President Obama made his seventh and final appearance on The Daily Show with Jon Stewart. Obama lamented, "I can't believe that you're leaving before me." POTUS then quips, "In fact, I'm issuing a new executive order that Jon Stewart cannot leave the show." And then adds, "It's being challenged in the courts."
I'm with you, Mr. President. At EcoWatch we are so sad to see Jon Stewart go. He's tackled climate deniers in Congress and ripped Gov. Christie over the staggering Exxon spill settlement in New Jersey and his political favors to the hog industry. Stewart has also slammed media outlets (his favorite: Fox New and Friends) for their coverage (or lack thereof) of important issues, all the while doing it in an absolutely hilarious way. He will be missed.
Watch the extended interview with President Obama:
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Several weeks ago, on June 17, I provided testimony about the threat of human-caused climate change to the Democratic Party Platform drafting committee in Phoenix, Arizona. Fittingly, my testimony was just one day before record heat struck Phoenix.
At the beginning of my testimony, I made the point, using slightly lofty language appropriate for the occasion, that the impacts of climate change are now so profound that we no longer need sophisticated signal-detection machinery to see them:
I am a climate scientist and have spent much of my career with my head buried in climate model output and observational climate data, trying to tease out the signal of human-caused climate change.
What is disconcerting to me and so many of my colleagues is that these tools that we've spent years developing increasingly are unnecessary because we can see the impacts of climate change playing out in real time on our television screens in the 24 hour news cycle.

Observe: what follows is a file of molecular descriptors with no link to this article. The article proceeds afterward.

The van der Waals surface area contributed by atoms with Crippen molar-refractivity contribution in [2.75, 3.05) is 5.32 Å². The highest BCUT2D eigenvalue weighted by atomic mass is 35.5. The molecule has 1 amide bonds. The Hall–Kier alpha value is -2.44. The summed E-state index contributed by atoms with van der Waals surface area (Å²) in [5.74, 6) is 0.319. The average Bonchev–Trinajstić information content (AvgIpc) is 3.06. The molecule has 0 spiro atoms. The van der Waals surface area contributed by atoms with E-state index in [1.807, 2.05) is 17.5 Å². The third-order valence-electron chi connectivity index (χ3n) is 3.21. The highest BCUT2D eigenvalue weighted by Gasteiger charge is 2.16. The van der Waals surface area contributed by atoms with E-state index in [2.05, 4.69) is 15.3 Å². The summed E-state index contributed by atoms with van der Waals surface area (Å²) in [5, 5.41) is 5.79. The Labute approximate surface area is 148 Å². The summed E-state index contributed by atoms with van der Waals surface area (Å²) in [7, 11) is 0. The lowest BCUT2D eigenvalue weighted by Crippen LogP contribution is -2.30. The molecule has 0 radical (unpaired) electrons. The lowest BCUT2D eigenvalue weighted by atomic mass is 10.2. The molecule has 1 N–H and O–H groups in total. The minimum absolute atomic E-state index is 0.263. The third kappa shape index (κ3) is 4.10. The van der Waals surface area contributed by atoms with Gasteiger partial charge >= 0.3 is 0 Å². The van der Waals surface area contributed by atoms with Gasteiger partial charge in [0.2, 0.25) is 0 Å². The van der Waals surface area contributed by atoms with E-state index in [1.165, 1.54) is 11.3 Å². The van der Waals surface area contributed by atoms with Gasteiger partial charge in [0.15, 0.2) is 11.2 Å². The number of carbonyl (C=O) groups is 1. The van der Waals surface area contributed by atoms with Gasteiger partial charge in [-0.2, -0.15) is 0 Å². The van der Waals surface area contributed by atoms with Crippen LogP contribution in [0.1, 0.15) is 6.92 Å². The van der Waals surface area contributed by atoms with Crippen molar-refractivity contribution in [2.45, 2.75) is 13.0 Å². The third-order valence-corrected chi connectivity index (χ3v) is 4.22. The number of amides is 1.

Regardless of how you measure the impacts of climate change—whether it be food, water, health, national security, our economy—climate change is already taking a great toll. And we see that tool in the damage done by more extreme floods, like the floods we've seen over the past year in Texas and in South Carolina. We see it in the devastating combination of sea level rise and more destructive hurricanes which has led to calamities like "Superstorm" Sandy and what is now the perennial flooding of Miami beach. We see it in the unprecedented drought, like that which continues to afflict California, a doubling in the area of wildfire, fire burning in the western U.S. and indeed, in the record heat we may see this weekend in phoenix.
The signal of climate change is no longer subtle. It is obvious.
My point—that we don't need sophisticated techniques to identify the human fingerprint present in e.g. the doubling of extreme heat or the tripling (in fact) of western wildfire that we have seen in the U.S. in recent decades, ought to be clear to any honest observer.
It would be absurd to conclude that I was arguing that climate models and climate data are no longer necessary in climate science, especially given that they continue to form the bread and butter of my own scientific research (I've published over a dozen scientific articles using climate models and climate data during the past year alone).